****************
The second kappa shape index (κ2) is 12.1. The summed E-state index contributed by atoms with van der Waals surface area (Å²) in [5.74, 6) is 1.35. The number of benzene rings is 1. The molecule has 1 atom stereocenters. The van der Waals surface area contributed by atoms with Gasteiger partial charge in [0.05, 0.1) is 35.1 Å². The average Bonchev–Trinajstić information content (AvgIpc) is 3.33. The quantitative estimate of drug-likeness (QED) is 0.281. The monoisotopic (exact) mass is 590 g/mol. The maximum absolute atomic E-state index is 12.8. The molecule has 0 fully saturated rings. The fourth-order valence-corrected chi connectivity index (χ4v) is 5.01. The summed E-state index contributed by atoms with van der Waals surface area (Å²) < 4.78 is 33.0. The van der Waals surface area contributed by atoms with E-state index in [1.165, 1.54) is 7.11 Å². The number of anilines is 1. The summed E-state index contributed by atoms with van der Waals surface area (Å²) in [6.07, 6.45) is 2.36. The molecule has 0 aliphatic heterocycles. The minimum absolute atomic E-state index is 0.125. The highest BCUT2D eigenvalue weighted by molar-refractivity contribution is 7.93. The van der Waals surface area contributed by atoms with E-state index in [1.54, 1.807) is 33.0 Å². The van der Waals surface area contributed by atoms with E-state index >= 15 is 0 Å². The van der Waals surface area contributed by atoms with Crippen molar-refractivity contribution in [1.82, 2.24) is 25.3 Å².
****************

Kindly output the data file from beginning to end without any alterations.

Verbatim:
The second kappa shape index (κ2) is 12.1. The summed E-state index contributed by atoms with van der Waals surface area (Å²) in [5.74, 6) is 1.35. The number of benzene rings is 1. The molecule has 1 atom stereocenters. The van der Waals surface area contributed by atoms with Gasteiger partial charge in [0.05, 0.1) is 35.1 Å². The average Bonchev–Trinajstić information content (AvgIpc) is 3.33. The quantitative estimate of drug-likeness (QED) is 0.281. The monoisotopic (exact) mass is 590 g/mol. The maximum absolute atomic E-state index is 12.8. The molecule has 0 fully saturated rings. The fourth-order valence-corrected chi connectivity index (χ4v) is 5.01. The summed E-state index contributed by atoms with van der Waals surface area (Å²) < 4.78 is 33.0. The van der Waals surface area contributed by atoms with E-state index in [1.165, 1.54) is 7.11 Å². The number of anilines is 1. The summed E-state index contributed by atoms with van der Waals surface area (Å²) in [6.07, 6.45) is 2.36. The molecule has 0 aliphatic heterocycles. The minimum absolute atomic E-state index is 0.125. The highest BCUT2D eigenvalue weighted by molar-refractivity contribution is 7.93. The van der Waals surface area contributed by atoms with E-state index in [1.54, 1.807) is 33.0 Å². The van der Waals surface area contributed by atoms with E-state index >= 15 is 0 Å². The van der Waals surface area contributed by atoms with Crippen molar-refractivity contribution in [1.82, 2.24) is 25.3 Å².